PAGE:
If you didn’t know The Nice Guys was a Shane Black movie, his signature’s visible a couple of minutes in. A teenage boy in 1977 L.A discreetly removes a skin mag from its hiding place under his parents’ bed and drinks in the voluptuous form of fictional porn star, Misty Mountains. A moment later, a car runs off the road, through his house, and into the adjacent valley. The driver, thrown clear, and shorn of her clothes in the process, is none other than Misty Mountains, who lies dying while displaying her live assets to the awe struck teen. The punchline? “How do you like my car?” Therein you’ve got everything you need to complete your Black bingo card – sexualised minors, improbable histrionics, excess and irreverence. It’s a series of cues, if you weren’t familiar with the pedigree, that Black’s movie is not going to be Chinatown, or even the tongue in cheek stylings of Robert Altman’s Long Goodbye. This movie’s going to be lewd, crude, silly and lip curling – cartoon pulp.
Black aficionados know what he likes by now and that he likes it so much that he’s been recycling it for years. If you were around during the writer/director’s heyday, you’ll remember a precocious and sweary teenage daughter from The Last Boy Scout and both hero and villain plummeting into a swimming pool from a top flight hotel room from Lethal Weapon 2 – but these are good elements, so why not reuse them? Indeed, there may be nothing original about The Nice Guys at all – it’s so familiar, from the seedy Los Angeles milieu of the late ‘70s, to the ecological conspiracy linked to the city’s economy, to the mismatched pair of fuck ups investigating, that it’s tempting to say you’ve already seen it. In fact, you could probably have taken Black’s script and made the film from archive footage alone, but then you wouldn’t have the minor pleasure of watching Ryan Gosling and Russell Crowe enjoy each other’s company. They’re a fun coupling and undoubtedly the best reason to see this perfectly confected genre slab.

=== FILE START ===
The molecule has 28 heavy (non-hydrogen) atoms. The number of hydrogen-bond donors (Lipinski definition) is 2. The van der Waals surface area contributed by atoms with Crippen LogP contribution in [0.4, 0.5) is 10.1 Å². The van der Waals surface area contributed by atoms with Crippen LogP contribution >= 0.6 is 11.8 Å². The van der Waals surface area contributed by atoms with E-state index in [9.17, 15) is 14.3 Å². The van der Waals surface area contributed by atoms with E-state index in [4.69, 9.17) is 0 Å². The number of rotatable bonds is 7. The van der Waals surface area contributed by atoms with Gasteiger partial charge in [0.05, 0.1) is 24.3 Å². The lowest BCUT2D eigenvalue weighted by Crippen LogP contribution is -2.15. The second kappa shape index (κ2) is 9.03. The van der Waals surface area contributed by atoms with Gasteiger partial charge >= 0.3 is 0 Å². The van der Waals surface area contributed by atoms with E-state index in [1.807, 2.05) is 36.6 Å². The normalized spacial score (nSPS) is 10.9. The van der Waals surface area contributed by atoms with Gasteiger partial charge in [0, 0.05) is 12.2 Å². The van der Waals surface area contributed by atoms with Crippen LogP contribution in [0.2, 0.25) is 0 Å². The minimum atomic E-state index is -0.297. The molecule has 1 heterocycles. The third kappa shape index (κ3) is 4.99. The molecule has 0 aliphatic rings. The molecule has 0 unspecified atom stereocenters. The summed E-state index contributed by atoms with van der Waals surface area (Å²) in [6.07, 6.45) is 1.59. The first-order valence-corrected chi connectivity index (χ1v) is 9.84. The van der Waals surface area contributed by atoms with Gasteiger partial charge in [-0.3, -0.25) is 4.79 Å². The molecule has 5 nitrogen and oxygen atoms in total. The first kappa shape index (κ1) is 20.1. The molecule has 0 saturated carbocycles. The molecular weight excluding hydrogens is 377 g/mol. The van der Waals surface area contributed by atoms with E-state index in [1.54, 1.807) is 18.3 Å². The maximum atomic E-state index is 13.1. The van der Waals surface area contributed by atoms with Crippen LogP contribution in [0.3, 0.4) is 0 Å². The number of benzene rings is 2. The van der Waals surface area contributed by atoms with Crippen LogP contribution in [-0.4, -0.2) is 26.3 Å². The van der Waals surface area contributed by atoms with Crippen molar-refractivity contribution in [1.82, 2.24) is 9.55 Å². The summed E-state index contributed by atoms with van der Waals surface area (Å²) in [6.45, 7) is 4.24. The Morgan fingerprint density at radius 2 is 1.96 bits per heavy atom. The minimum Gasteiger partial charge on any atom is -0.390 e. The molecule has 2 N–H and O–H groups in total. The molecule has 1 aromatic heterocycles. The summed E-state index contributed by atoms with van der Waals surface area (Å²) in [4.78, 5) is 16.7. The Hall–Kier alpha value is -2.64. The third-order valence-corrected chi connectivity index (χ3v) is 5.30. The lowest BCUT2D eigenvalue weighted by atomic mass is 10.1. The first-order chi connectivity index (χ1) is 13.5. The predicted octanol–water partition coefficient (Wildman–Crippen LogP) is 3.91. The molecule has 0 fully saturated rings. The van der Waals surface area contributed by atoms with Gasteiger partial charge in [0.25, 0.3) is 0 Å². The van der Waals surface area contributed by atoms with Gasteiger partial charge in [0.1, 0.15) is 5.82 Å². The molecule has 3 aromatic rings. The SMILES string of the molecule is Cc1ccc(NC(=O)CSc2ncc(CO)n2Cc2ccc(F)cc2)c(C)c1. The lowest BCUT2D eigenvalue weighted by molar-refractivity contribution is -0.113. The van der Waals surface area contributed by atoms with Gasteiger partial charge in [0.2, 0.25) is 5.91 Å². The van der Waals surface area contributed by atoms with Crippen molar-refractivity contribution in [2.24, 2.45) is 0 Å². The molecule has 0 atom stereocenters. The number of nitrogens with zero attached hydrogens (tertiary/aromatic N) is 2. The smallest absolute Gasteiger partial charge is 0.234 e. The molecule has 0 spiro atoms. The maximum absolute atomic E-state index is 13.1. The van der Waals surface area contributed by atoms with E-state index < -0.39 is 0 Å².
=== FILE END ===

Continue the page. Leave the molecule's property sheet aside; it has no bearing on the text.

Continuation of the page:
But enjoyable though they are, with Black managing the odd zinger – this is Gosling on a myopic witness with Coke bottle glasses, “you put a moustache on a Volkswagen and she’d say, ‘that Omar Sharif sure runs fast’”, it’s not quite funny enough to allay the paedophilic undercurrent (there are a lot of sexualised children in this flick) or the movie’s unreconstructed misogyny. Ah, you say, but it’s a period piece – a grab from a less enlightened and politically correct era, hence those gratuitous breasts in the prologue, but setting the movie in the past doesn’t regress the audience, though it may give them an insight into the filmmaker’s psyche.
So The Nice Guys is a very old fashioned bit of comic neo-noir, with a suitably labyrinthine mystery at its heart, but it needed to be wittier than it is, perhaps adopting a more grounded tone than it does, so that the humour had a chance to stand out rather than being forced, in order to be great rather than diverting. “It’s not the sex, it’s the story,” says Crowe at one point, a scantly clad teen lying on the bed in front of him, but it’s the sex you remember, and some of it feels very grubby indeed. Polanski had dramatic heft to undercut his corruption of innocents, but given what happened later with him and a 13-year-old, not for nothing in the year and city in which Nice Guys is set, that doesn’t necessarily signal moral outrage.